As the world tries to deal with the ongoing challenges of Covid-19, it is worth reminding ourselves that infrastructure investment and climate action are both urgently need and that with the right approach, both goals can be achieved simultaneously. This article provides some indications of what the right approach may be.
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[xiv] Muro, M., Loh, T., Ross, M., Schuets, J., Goger, A., Bateman, N., Frey, W., Parilla, J., Liu, S. and Tomer, A. 2020. “How COVID-19 will change the nation’s long-term economic trends, according to Brookings Metro scholars.” Available from: https://www.brookings.edu/research/how-covid-19-will-change-the-nations-long-term-economic-trends-brookings-metro/?utm_campaign=Brookings%20Brief&utm_source=hs_email&utm_medium=email&utm_content=86370408. Downloaded: Friday, 17 April 2020
[xv] Kallis, G., Paulson, S., D’Alisa, G., and Demaria, F. 2020. “The case for degrowth in a time of pandemic.” The Ecologist, May 18, 2020. Available from: https://theecologist.org/2020/may/18/case-degrowth-time-pandemic. Downloaded: May 31, 2020.
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[xvii] Skarbek, A. 2020. “Why it doesn’t make economic sense to ignore climate change in our recovery from the pandemic.” Available from: https://theconversation.com/why-it-doesnt-make-economic-sense-to-ignore-climate-change-in-our-recovery-from-the-pandemic-137282?onomic%20sense%20to%20ignore%20climate%20change%20in%20our%20recovery%20from%20the%20pandemic. Downloaded: Friday, 08 May 2020
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[xx] Hall, D. 2020. “From what is to what if: A green stimulus and the importance envisioning the ‘impossible’”. Resilience, 22 April 2020. Available from: https://www.resilience.org/stories/2020-04-22/from-what-is-to-what-if-a-green-stimulus-and-the-importance-envisioning-the-impossible/. Downloaded: Saturday, 25 April 2020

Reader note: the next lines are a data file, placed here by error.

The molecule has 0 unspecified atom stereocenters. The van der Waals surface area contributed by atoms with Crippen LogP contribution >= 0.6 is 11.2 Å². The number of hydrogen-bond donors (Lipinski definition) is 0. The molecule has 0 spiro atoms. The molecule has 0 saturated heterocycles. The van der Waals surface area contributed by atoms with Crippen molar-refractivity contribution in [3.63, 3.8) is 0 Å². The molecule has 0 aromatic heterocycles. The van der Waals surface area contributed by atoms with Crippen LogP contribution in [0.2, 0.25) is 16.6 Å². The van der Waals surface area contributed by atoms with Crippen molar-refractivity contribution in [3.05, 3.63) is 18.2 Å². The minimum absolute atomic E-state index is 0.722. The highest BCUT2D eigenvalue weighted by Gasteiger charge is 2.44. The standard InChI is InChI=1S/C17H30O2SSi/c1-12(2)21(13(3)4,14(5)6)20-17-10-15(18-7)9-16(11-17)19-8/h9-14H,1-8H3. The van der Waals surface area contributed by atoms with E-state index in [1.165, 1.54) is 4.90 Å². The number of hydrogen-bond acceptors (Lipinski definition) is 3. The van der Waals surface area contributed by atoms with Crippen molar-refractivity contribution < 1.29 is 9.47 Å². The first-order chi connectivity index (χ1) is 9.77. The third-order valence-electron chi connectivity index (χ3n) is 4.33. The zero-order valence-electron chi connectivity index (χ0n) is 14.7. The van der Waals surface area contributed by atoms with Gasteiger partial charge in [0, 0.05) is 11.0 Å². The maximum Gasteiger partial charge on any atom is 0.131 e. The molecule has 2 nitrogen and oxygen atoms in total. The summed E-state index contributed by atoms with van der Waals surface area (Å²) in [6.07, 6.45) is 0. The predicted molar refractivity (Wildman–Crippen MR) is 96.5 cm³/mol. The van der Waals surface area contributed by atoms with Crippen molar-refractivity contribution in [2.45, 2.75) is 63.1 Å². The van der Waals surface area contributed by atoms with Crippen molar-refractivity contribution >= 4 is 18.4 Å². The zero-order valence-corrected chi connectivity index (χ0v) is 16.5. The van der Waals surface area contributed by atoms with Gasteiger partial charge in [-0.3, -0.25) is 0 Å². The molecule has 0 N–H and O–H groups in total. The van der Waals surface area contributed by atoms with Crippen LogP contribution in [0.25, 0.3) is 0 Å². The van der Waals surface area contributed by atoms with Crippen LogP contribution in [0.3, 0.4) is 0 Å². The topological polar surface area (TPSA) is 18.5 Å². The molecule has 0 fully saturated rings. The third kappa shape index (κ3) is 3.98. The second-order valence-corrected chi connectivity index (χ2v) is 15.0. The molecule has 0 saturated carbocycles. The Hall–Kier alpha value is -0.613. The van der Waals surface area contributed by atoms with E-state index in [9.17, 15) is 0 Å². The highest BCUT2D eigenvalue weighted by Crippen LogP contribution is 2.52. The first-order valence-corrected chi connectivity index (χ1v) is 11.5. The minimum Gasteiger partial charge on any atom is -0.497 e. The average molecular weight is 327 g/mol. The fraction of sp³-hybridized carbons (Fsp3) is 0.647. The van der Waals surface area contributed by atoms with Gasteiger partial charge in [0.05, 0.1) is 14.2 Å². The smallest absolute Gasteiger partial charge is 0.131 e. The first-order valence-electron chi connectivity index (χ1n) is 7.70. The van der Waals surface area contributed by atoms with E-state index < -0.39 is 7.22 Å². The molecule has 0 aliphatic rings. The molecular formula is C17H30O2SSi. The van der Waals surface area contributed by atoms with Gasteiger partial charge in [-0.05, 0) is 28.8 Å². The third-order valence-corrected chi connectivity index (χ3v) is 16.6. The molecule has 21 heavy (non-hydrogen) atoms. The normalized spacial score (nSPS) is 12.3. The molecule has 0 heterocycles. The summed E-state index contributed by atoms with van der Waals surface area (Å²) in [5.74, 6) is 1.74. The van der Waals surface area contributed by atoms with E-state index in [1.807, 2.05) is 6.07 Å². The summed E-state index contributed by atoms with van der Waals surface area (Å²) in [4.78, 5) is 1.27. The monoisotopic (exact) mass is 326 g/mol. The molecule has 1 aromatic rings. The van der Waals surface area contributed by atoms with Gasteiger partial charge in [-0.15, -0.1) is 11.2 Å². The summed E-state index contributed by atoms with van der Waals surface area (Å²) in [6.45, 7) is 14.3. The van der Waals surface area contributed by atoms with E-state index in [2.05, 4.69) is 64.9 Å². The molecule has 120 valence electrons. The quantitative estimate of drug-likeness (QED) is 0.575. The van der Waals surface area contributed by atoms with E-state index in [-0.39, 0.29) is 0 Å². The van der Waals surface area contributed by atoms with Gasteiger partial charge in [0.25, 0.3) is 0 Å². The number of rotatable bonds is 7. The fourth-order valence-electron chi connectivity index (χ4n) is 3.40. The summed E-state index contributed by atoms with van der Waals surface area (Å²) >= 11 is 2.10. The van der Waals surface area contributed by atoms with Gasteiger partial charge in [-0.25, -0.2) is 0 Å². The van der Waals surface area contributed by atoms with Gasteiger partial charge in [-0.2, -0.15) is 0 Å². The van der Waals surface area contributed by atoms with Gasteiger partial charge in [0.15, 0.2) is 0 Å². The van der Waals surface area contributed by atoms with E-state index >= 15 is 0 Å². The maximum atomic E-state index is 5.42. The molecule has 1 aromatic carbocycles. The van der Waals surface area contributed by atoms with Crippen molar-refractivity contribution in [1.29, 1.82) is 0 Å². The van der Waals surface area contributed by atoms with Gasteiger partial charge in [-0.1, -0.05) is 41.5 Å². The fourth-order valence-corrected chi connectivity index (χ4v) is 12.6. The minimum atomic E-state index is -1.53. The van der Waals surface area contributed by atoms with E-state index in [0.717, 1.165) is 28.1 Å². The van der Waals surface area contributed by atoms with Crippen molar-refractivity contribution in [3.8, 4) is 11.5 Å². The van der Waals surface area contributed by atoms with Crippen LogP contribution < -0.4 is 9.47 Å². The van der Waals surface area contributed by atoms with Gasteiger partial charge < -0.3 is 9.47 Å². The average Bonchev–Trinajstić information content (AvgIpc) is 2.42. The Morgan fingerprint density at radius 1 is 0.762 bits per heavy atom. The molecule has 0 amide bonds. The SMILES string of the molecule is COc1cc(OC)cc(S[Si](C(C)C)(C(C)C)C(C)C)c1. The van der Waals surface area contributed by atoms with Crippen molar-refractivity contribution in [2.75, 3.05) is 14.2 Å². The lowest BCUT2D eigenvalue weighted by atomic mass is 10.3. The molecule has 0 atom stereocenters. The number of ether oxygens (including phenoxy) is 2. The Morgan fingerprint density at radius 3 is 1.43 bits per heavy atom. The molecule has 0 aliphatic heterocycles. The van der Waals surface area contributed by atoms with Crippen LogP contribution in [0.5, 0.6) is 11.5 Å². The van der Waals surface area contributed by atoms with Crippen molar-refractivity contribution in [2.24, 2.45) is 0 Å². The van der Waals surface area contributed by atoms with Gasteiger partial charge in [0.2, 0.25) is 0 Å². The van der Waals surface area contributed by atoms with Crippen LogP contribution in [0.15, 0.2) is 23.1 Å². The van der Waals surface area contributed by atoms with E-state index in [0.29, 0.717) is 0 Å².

[xxi] Harvey, F. 2020. “Green stimulus can repair global economy and climate, study says.” The Guardian, May 5, 2020. Available from: https://www.theguardian.com/environment/2020/may/05/green-stimulus-can-repair-global-economy-and-climate-study-says. Downloaded: Thursday, 28 May 2020.
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[xxvii] Kaufman, A. 2020. “South Korea tackled the coronavirus. Now it’s taking on the climate crisis.” Huffington Post, May 8, 2020. Available from: https://www.huffpost.com/entry/south-korea-coronavirus-climate-crisis_n_5ea9e0d5c5b633a85444940b. Downloaded: Saturday, 09 May 2020
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[xxix] Johnston, K. 2020. “Govt’s COVID-19 response slammed for ‘favouring men’.” The New Zealand Herald, 22 May 2020, A8.
[xxx] Boffey, D. 2020. “Amsterdam to embrace ‘doughnut’ model to mend post-coronavirus economy.” The Guardian, 8 April 2020. Available from: https://www.theguardian.com/world/2020/apr/08/amsterdam-doughnut-model-mend-post-coronavirus-economy. Downloaded: Thursday, 09 April 2020